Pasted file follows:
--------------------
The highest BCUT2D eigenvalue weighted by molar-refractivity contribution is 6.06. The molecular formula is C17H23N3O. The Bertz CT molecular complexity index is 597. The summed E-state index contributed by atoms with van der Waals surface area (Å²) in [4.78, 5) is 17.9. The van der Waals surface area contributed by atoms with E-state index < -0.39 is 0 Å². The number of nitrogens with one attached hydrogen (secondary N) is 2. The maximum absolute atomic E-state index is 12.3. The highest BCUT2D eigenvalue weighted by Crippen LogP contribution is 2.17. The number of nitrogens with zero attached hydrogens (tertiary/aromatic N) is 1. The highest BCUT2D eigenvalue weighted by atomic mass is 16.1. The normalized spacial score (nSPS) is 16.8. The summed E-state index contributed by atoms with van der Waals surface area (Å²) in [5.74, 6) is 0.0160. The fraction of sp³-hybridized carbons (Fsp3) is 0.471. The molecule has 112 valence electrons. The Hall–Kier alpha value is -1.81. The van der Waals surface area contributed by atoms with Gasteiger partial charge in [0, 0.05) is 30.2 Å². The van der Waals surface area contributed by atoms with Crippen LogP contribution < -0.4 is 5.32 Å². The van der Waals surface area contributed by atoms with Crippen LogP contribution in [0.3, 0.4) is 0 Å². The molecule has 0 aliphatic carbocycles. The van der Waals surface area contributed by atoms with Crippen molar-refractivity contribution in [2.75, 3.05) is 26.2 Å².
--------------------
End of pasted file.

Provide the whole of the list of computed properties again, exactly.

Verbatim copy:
The highest BCUT2D eigenvalue weighted by molar-refractivity contribution is 6.06. The molecular formula is C17H23N3O. The Bertz CT molecular complexity index is 597. The summed E-state index contributed by atoms with van der Waals surface area (Å²) in [4.78, 5) is 17.9. The van der Waals surface area contributed by atoms with E-state index < -0.39 is 0 Å². The number of nitrogens with one attached hydrogen (secondary N) is 2. The maximum absolute atomic E-state index is 12.3. The highest BCUT2D eigenvalue weighted by Crippen LogP contribution is 2.17. The number of nitrogens with zero attached hydrogens (tertiary/aromatic N) is 1. The highest BCUT2D eigenvalue weighted by atomic mass is 16.1. The normalized spacial score (nSPS) is 16.8. The summed E-state index contributed by atoms with van der Waals surface area (Å²) in [5.74, 6) is 0.0160. The fraction of sp³-hybridized carbons (Fsp3) is 0.471. The molecule has 112 valence electrons. The Hall–Kier alpha value is -1.81. The van der Waals surface area contributed by atoms with Gasteiger partial charge in [0, 0.05) is 30.2 Å². The van der Waals surface area contributed by atoms with Crippen LogP contribution < -0.4 is 5.32 Å². The van der Waals surface area contributed by atoms with Crippen LogP contribution in [0.3, 0.4) is 0 Å². The molecule has 0 aliphatic carbocycles. The van der Waals surface area contributed by atoms with Crippen molar-refractivity contribution in [2.75, 3.05) is 26.2 Å².